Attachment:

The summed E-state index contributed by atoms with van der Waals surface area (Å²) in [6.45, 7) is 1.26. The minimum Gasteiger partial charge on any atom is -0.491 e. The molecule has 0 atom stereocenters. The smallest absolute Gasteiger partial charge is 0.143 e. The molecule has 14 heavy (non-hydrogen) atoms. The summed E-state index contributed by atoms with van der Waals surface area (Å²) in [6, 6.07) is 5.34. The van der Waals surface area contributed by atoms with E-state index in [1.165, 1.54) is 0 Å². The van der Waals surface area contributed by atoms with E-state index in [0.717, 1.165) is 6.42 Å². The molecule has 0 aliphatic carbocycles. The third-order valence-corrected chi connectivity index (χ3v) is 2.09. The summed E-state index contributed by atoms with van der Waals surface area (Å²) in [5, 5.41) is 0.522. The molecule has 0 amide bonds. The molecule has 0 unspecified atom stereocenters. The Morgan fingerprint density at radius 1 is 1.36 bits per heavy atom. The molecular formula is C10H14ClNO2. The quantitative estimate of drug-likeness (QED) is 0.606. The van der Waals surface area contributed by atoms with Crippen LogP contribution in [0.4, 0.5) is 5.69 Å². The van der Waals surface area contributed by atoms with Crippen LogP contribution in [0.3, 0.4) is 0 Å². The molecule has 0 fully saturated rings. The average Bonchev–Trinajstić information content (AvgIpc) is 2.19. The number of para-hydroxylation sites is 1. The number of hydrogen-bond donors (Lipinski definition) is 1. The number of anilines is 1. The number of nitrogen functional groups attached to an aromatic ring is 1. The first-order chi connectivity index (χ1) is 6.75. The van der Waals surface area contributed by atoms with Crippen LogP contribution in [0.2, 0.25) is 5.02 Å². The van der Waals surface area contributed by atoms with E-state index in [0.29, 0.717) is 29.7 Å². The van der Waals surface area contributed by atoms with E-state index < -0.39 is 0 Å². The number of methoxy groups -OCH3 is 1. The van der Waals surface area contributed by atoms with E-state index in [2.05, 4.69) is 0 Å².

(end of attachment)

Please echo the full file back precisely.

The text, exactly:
The summed E-state index contributed by atoms with van der Waals surface area (Å²) in [6.45, 7) is 1.26. The minimum Gasteiger partial charge on any atom is -0.491 e. The molecule has 0 atom stereocenters. The smallest absolute Gasteiger partial charge is 0.143 e. The molecule has 14 heavy (non-hydrogen) atoms. The summed E-state index contributed by atoms with van der Waals surface area (Å²) in [6, 6.07) is 5.34. The van der Waals surface area contributed by atoms with E-state index in [1.165, 1.54) is 0 Å². The van der Waals surface area contributed by atoms with E-state index in [0.717, 1.165) is 6.42 Å². The molecule has 0 aliphatic carbocycles. The third-order valence-corrected chi connectivity index (χ3v) is 2.09. The summed E-state index contributed by atoms with van der Waals surface area (Å²) in [5, 5.41) is 0.522. The molecule has 0 amide bonds. The molecule has 0 unspecified atom stereocenters. The Morgan fingerprint density at radius 1 is 1.36 bits per heavy atom. The molecular formula is C10H14ClNO2. The quantitative estimate of drug-likeness (QED) is 0.606. The van der Waals surface area contributed by atoms with Crippen LogP contribution in [0.4, 0.5) is 5.69 Å². The van der Waals surface area contributed by atoms with Crippen LogP contribution in [0.3, 0.4) is 0 Å². The molecule has 0 fully saturated rings. The average Bonchev–Trinajstić information content (AvgIpc) is 2.19. The number of para-hydroxylation sites is 1. The number of hydrogen-bond donors (Lipinski definition) is 1. The number of anilines is 1. The number of nitrogen functional groups attached to an aromatic ring is 1. The first-order chi connectivity index (χ1) is 6.75. The van der Waals surface area contributed by atoms with Crippen LogP contribution in [0.2, 0.25) is 5.02 Å². The van der Waals surface area contributed by atoms with E-state index in [0.29, 0.717) is 29.7 Å². The van der Waals surface area contributed by atoms with E-state index < -0.39 is 0 Å². The number of methoxy groups -OCH3 is 1. The van der Waals surface area contributed by atoms with E-state index in [2.05, 4.69) is 0 Å².